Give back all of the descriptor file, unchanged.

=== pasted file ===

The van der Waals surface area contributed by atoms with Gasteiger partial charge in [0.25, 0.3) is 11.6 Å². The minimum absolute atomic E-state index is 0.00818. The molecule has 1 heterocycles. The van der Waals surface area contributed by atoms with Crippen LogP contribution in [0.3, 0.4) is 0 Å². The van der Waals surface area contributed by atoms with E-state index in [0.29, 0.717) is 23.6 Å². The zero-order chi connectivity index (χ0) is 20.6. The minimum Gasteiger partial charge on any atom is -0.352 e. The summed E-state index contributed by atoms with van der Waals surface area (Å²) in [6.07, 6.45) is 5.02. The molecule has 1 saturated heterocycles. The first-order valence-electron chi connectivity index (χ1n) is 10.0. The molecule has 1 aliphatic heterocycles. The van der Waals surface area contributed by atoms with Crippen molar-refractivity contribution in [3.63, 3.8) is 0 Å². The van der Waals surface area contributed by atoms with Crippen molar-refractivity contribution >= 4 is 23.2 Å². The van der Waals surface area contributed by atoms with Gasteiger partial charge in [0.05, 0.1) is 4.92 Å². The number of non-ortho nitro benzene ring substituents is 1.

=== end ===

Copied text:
The van der Waals surface area contributed by atoms with Gasteiger partial charge in [0.25, 0.3) is 11.6 Å². The minimum absolute atomic E-state index is 0.00818. The molecule has 1 heterocycles. The van der Waals surface area contributed by atoms with Crippen LogP contribution in [0.3, 0.4) is 0 Å². The van der Waals surface area contributed by atoms with E-state index in [0.29, 0.717) is 23.6 Å². The zero-order chi connectivity index (χ0) is 20.6. The minimum Gasteiger partial charge on any atom is -0.352 e. The summed E-state index contributed by atoms with van der Waals surface area (Å²) in [6.07, 6.45) is 5.02. The molecule has 1 saturated heterocycles. The first-order valence-electron chi connectivity index (χ1n) is 10.0. The molecule has 1 aliphatic heterocycles. The van der Waals surface area contributed by atoms with Crippen molar-refractivity contribution in [3.63, 3.8) is 0 Å². The van der Waals surface area contributed by atoms with Crippen molar-refractivity contribution >= 4 is 23.2 Å². The van der Waals surface area contributed by atoms with Gasteiger partial charge in [0.05, 0.1) is 4.92 Å². The number of non-ortho nitro benzene ring substituents is 1.